Tim's Tales in Lauder finds Cope needing new horses!
Cope needed horses in Lauder as he fled on September 21st 1745; and again in Coldstream before arriving at Berwick to announce his defeat
Tim Porteus writes a great weekly column in the East Lothian Courier which this week touches on our battle and its aftermath.
As Cope fled, his exhausted horses needed changing and/or feeding and his first stop was Lauder High Street. There's a plaque there that the Trust has not yet visited. The house was said to have been one of the oldest buildings in the Burgh and was a large two storey thatched tenement, with a cart way passing under it. The last known use for the property was an inn known as Jonny Cope's. The premises today is pictured below where the visitor if not Cope can expect a welcome coffee … and more!
Beneath is a picture of the High Street 100 years or more ago. Jonny Cope's Inn is possibly the building on the left with a small archway.
Tim mentions in his Tale the Bankton Doocot at the northern foot of Johnnie Cope Road in Prestonpans where the Trust has installed some 4 years ago now a DVD presentation on the life of Colonel Gardiner. He of course lived in Bankton House with his family prior to his death on September 21st 1745. After his mortal wounding under the legendary thorntree [we have a fragment] he was taken by farm cart to Tranent Manse where he died and was then buried in the churchyard there. He does not have a known graveyard spot but the Trust will be erecting a commemorative plaque to him very shortly.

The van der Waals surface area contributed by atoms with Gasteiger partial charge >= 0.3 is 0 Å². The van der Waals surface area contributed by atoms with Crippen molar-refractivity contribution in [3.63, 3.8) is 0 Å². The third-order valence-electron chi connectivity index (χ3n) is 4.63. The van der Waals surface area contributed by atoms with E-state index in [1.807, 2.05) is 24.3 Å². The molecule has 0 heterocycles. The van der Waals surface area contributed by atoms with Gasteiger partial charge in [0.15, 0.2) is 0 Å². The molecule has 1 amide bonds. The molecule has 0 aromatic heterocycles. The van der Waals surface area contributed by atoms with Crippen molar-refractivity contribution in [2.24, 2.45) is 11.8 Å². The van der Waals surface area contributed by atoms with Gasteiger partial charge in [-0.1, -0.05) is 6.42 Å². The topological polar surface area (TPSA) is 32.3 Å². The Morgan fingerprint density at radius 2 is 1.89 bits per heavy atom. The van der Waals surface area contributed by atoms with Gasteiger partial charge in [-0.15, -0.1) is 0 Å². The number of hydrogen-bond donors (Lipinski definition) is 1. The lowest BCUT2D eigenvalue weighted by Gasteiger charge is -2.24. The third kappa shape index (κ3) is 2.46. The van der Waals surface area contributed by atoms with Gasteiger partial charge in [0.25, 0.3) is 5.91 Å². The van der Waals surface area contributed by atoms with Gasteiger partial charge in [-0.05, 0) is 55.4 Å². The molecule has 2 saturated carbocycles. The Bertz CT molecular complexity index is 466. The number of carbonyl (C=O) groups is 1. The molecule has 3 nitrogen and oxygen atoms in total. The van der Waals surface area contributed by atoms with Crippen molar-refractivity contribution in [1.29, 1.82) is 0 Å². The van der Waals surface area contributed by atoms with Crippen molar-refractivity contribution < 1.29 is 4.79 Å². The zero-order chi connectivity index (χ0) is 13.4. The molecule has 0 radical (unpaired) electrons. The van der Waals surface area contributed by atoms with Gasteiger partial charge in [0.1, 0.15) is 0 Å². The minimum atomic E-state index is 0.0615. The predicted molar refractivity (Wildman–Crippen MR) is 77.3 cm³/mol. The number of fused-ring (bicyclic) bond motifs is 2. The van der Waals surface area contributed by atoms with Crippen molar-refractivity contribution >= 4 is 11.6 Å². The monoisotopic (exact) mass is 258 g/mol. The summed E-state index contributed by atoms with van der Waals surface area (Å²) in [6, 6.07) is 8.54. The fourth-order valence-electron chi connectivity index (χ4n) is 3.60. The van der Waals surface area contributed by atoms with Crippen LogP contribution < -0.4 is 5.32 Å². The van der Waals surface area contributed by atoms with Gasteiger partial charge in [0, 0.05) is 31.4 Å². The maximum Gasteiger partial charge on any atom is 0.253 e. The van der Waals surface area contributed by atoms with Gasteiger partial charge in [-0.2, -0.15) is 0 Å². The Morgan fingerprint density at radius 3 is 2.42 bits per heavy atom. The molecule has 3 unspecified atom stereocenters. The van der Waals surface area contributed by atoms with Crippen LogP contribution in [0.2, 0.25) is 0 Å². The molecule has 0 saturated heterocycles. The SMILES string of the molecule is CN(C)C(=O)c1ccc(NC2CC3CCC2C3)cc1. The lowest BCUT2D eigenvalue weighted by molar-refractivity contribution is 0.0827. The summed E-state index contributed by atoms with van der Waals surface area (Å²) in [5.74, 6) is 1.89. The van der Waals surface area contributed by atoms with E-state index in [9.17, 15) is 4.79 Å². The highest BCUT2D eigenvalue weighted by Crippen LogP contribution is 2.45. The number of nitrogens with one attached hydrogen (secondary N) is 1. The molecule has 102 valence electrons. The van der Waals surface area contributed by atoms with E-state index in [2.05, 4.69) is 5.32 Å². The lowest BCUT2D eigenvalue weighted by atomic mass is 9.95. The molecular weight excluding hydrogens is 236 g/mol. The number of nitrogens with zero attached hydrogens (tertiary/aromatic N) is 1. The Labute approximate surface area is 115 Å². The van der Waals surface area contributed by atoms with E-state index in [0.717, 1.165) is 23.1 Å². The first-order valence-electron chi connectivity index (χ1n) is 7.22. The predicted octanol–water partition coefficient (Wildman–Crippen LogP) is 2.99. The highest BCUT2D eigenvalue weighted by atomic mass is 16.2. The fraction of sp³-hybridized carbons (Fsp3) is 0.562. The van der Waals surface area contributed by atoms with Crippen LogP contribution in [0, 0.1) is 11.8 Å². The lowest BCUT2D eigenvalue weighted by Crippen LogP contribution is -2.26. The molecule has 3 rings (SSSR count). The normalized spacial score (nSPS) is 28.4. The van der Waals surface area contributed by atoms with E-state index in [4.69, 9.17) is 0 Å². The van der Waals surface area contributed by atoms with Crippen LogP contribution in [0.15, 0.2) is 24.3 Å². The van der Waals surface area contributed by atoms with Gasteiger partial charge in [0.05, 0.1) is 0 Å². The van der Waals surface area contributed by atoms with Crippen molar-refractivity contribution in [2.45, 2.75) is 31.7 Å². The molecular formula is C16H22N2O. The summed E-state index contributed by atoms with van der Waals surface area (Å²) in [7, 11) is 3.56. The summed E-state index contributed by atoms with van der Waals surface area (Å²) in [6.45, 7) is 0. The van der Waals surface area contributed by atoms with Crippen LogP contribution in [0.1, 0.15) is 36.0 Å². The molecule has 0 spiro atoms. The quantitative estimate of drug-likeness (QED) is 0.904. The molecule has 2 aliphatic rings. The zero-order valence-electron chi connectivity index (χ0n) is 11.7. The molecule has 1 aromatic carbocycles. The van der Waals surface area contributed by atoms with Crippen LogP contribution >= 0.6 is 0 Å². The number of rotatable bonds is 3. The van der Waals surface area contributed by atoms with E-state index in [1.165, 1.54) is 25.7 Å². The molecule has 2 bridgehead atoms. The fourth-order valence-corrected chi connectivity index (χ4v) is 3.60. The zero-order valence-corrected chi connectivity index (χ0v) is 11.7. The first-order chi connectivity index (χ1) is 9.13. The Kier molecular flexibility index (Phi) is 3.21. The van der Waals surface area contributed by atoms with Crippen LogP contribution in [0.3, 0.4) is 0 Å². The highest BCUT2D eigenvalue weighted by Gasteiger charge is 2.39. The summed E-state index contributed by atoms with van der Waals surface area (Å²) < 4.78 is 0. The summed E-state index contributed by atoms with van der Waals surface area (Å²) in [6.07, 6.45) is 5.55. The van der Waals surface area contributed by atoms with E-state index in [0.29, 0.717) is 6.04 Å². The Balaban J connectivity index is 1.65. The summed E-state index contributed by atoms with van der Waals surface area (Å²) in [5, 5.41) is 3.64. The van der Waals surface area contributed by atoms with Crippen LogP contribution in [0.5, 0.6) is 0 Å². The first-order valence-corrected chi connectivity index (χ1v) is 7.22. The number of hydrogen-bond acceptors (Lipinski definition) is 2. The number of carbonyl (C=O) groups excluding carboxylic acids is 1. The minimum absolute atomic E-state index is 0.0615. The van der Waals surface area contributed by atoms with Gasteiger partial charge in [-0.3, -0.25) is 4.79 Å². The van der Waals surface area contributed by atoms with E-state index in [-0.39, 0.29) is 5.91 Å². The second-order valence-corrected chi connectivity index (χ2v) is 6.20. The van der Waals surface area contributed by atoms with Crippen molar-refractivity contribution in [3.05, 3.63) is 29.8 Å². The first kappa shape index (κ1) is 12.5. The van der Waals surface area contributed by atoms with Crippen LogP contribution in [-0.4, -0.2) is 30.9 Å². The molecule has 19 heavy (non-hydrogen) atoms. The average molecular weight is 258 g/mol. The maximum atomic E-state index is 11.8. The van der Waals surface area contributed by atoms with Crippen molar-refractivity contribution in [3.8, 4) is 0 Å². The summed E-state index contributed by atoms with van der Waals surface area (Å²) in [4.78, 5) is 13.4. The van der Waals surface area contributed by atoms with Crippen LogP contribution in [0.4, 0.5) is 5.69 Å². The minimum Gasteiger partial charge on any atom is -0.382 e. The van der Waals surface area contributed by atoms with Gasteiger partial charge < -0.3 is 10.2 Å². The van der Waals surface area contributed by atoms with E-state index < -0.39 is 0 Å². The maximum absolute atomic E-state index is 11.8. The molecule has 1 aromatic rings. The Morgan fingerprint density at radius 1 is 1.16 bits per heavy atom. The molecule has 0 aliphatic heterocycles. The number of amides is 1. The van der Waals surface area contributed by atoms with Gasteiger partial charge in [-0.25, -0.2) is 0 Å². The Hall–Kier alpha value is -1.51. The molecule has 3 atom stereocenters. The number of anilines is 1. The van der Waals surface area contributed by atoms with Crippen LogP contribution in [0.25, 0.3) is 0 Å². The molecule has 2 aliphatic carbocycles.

As Tim Porteus reports above, if you visit the Doocot you'll be able to see and hear Archie, pictured, relate the story of Gardiner's life and death. It's available in Gaelic too as is all the battlefield signage.
Published Date: March 15th 2019